Bounding Derivative of Fejer Kernel

On pages $116-117$ of Stein and Shakarchi's Fourier Analysis book, there is a claim about the Fejer Kernel

$$F_N(t) = \frac{1}{N} \frac{\sin^2(Nt/2)}{\sin^2(t/2)}$$

and the claim is

$$|F_N'(t)| \leq \frac{A}{t^2} \qquad \forall |t| \leq \pi$$

where $A$ is independent of $N$. The book states that this bound falls out of the fact that

$$F_N'(t) = \frac{\sin(Nt/2)\cos(Nt/2)}{\sin^2(t/2)} - \frac{1}{N}\frac{\cos(t/2) \sin^2(Nt/2)}{\sin^3(t/2)}$$

and that for $|t| < \pi$, we have $|\sin(Nt/2)| \leq CN|t|$ and $|\sin(t/2)| \geq c|t|$.

The bounds of $\sin$ and the calculation of the derivative are correct, but I can't get the desired bound on $|F_N'(t)|$. Based on the phrasing and the fact that $\cos(Nt/2)$ and $\cos(t/2)$ can't be controlled very well throughout all of $t \in [-\pi, \pi]$, I assume that the best move is to triangle inequality. However, this gives

$$\Big|F_N'(t)| \leq \frac{\alpha N}{t} + \frac{\beta N}{t} = \gamma \frac{N}{t}$$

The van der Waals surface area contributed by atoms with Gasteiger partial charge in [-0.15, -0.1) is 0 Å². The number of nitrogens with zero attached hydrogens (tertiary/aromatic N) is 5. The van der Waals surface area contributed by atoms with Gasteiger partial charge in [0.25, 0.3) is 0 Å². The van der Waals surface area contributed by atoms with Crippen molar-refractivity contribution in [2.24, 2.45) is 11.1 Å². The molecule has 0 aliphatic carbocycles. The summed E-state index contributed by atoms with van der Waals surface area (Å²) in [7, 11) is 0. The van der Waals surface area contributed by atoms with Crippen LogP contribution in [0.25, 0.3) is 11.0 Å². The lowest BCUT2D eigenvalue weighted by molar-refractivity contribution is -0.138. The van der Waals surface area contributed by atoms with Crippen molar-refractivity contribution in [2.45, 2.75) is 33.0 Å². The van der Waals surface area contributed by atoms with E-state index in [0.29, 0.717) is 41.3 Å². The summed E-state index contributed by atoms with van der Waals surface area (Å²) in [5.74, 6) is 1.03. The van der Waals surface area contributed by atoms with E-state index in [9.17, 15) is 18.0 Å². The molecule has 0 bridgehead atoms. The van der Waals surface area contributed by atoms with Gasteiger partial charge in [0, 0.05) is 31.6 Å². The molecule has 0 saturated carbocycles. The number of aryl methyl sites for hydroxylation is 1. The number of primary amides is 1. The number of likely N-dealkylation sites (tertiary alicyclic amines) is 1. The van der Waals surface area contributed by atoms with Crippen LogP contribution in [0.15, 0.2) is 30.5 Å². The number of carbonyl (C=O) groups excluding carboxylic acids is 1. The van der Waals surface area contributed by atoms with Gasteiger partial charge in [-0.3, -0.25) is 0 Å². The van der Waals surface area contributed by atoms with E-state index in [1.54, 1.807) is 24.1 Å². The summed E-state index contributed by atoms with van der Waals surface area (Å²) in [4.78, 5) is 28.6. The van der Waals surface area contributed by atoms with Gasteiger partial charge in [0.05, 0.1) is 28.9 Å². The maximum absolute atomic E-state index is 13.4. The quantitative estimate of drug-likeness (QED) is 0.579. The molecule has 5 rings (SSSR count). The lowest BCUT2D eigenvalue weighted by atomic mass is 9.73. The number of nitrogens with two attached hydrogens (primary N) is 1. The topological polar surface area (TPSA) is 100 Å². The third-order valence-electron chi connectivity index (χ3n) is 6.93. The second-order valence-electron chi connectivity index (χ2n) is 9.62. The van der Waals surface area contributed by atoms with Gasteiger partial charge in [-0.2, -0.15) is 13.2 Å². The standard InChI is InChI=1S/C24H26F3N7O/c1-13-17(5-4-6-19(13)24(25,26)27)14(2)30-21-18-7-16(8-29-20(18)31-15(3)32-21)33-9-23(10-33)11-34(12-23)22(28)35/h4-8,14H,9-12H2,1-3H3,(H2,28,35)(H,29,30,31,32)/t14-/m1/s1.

I'm not sure if expanding the Taylor series would be anymore fruitful, because the claim (as stated in the book) is for all of $t \in [-\pi, \pi]$. However the proof only uses this bound when $|t| \geq 1/N$, which may be helpful though I haven't made any progress with this extra condition.

We just need to apply $\left|\sin(Nt/2)\right|\leq CN|t|$ and the trivial $\left|\sin(Nt/2)\right|\leq 1$ more flexibly. In fact $$\left|\frac{\sin(Nt/2)\cos(Nt/2)}{\sin^2(t/2)}\right|\leq\frac{1}{\sin^2(t/2)}\leq \frac C{t^2}$$ and \begin{align}\left|\frac{1}{N}\frac{\cos(t/2) \sin^2(Nt/2)}{\sin^3(t/2)}\right| & \leq \left|\frac{\sin(Nt/2)}N\right|\left|\frac{\sin(Nt/2)}{\sin^3(t/2)}\right|\\ & \leq C|t|\left|\frac 1{t^3}\right|=\frac{C}{t^2}\end{align}